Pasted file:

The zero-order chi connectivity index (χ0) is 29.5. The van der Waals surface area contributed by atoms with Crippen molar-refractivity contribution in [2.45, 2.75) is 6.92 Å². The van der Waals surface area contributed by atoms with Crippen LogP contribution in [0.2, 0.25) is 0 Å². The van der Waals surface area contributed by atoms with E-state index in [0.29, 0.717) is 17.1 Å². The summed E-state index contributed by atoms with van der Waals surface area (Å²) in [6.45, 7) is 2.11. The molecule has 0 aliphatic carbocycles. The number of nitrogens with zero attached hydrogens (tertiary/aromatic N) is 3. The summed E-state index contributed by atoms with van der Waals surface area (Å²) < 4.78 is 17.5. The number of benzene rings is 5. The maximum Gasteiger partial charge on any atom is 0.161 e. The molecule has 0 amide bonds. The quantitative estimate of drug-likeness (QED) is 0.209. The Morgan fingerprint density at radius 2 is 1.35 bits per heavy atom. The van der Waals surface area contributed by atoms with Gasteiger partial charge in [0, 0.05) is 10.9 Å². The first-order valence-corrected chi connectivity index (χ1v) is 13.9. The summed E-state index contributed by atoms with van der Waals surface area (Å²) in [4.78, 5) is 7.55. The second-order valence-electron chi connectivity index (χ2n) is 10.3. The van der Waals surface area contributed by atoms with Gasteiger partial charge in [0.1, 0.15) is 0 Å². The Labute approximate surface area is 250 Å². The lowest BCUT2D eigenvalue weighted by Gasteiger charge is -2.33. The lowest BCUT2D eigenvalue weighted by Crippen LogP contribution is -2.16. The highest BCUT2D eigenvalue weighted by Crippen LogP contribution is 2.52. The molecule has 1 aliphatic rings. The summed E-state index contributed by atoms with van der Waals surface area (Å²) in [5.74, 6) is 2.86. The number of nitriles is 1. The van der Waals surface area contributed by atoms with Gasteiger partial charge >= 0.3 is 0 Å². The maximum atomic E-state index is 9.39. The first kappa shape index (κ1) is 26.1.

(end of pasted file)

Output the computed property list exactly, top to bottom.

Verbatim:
The zero-order chi connectivity index (χ0) is 29.5. The van der Waals surface area contributed by atoms with Crippen molar-refractivity contribution in [2.45, 2.75) is 6.92 Å². The van der Waals surface area contributed by atoms with Crippen LogP contribution in [0.2, 0.25) is 0 Å². The van der Waals surface area contributed by atoms with E-state index in [0.29, 0.717) is 17.1 Å². The summed E-state index contributed by atoms with van der Waals surface area (Å²) in [6.45, 7) is 2.11. The molecule has 0 aliphatic carbocycles. The number of nitrogens with zero attached hydrogens (tertiary/aromatic N) is 3. The summed E-state index contributed by atoms with van der Waals surface area (Å²) < 4.78 is 17.5. The number of benzene rings is 5. The maximum Gasteiger partial charge on any atom is 0.161 e. The molecule has 0 amide bonds. The quantitative estimate of drug-likeness (QED) is 0.209. The Morgan fingerprint density at radius 2 is 1.35 bits per heavy atom. The van der Waals surface area contributed by atoms with Gasteiger partial charge in [0, 0.05) is 10.9 Å². The first-order valence-corrected chi connectivity index (χ1v) is 13.9. The summed E-state index contributed by atoms with van der Waals surface area (Å²) in [4.78, 5) is 7.55. The second-order valence-electron chi connectivity index (χ2n) is 10.3. The van der Waals surface area contributed by atoms with Gasteiger partial charge in [0.1, 0.15) is 0 Å². The Labute approximate surface area is 250 Å². The lowest BCUT2D eigenvalue weighted by Gasteiger charge is -2.33. The lowest BCUT2D eigenvalue weighted by Crippen LogP contribution is -2.16. The highest BCUT2D eigenvalue weighted by Crippen LogP contribution is 2.52. The molecule has 1 aliphatic rings. The summed E-state index contributed by atoms with van der Waals surface area (Å²) in [5.74, 6) is 2.86. The number of nitriles is 1. The van der Waals surface area contributed by atoms with Gasteiger partial charge >= 0.3 is 0 Å². The maximum atomic E-state index is 9.39. The first kappa shape index (κ1) is 26.1.